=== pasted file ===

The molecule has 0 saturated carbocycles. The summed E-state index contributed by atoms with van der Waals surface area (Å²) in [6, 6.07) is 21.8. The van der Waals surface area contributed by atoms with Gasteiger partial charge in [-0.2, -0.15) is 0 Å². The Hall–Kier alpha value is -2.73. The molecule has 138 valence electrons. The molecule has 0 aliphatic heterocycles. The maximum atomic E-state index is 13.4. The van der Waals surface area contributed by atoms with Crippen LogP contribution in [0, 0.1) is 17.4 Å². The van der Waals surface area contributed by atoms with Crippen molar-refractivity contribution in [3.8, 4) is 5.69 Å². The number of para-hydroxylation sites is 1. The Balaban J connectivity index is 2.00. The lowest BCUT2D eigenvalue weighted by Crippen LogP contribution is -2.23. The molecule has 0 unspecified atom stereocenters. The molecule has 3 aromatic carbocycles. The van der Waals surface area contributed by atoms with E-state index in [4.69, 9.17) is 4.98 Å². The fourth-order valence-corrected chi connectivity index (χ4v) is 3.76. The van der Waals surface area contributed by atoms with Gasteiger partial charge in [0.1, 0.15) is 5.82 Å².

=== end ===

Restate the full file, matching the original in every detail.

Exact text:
The molecule has 0 saturated carbocycles. The summed E-state index contributed by atoms with van der Waals surface area (Å²) in [6, 6.07) is 21.8. The van der Waals surface area contributed by atoms with Gasteiger partial charge in [-0.2, -0.15) is 0 Å². The Hall–Kier alpha value is -2.73. The molecule has 138 valence electrons. The molecule has 0 aliphatic heterocycles. The maximum atomic E-state index is 13.4. The van der Waals surface area contributed by atoms with Crippen LogP contribution in [0, 0.1) is 17.4 Å². The van der Waals surface area contributed by atoms with Crippen molar-refractivity contribution in [3.8, 4) is 5.69 Å². The number of para-hydroxylation sites is 1. The Balaban J connectivity index is 2.00. The lowest BCUT2D eigenvalue weighted by Crippen LogP contribution is -2.23. The molecule has 0 unspecified atom stereocenters. The molecule has 3 aromatic carbocycles. The van der Waals surface area contributed by atoms with E-state index in [4.69, 9.17) is 4.98 Å². The fourth-order valence-corrected chi connectivity index (χ4v) is 3.76. The van der Waals surface area contributed by atoms with Gasteiger partial charge in [0.1, 0.15) is 5.82 Å².